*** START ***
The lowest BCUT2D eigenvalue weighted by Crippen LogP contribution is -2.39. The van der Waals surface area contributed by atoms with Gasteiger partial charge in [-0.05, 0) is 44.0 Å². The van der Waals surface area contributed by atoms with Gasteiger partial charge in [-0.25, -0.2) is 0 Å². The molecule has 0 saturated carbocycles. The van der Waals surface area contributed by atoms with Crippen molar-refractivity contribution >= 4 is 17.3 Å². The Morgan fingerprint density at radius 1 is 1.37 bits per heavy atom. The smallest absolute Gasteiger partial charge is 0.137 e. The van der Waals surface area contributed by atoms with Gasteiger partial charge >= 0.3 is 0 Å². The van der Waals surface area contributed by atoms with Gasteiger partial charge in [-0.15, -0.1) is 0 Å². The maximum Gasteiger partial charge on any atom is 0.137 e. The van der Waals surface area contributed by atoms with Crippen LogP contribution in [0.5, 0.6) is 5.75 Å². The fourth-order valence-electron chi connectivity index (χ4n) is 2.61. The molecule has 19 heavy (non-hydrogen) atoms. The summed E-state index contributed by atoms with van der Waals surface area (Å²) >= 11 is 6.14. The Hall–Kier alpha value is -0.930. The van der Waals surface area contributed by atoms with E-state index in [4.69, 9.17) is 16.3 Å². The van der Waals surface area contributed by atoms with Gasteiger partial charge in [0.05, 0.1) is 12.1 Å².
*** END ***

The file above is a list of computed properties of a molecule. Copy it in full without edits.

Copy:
The lowest BCUT2D eigenvalue weighted by Crippen LogP contribution is -2.39. The van der Waals surface area contributed by atoms with Gasteiger partial charge in [-0.05, 0) is 44.0 Å². The van der Waals surface area contributed by atoms with Gasteiger partial charge in [-0.25, -0.2) is 0 Å². The molecule has 0 saturated carbocycles. The van der Waals surface area contributed by atoms with Crippen molar-refractivity contribution >= 4 is 17.3 Å². The Morgan fingerprint density at radius 1 is 1.37 bits per heavy atom. The smallest absolute Gasteiger partial charge is 0.137 e. The van der Waals surface area contributed by atoms with Gasteiger partial charge >= 0.3 is 0 Å². The van der Waals surface area contributed by atoms with Gasteiger partial charge in [-0.15, -0.1) is 0 Å². The maximum Gasteiger partial charge on any atom is 0.137 e. The van der Waals surface area contributed by atoms with Crippen LogP contribution in [0.5, 0.6) is 5.75 Å². The fourth-order valence-electron chi connectivity index (χ4n) is 2.61. The molecule has 19 heavy (non-hydrogen) atoms. The summed E-state index contributed by atoms with van der Waals surface area (Å²) >= 11 is 6.14. The Hall–Kier alpha value is -0.930. The van der Waals surface area contributed by atoms with E-state index in [4.69, 9.17) is 16.3 Å². The van der Waals surface area contributed by atoms with Gasteiger partial charge in [0.05, 0.1) is 12.1 Å².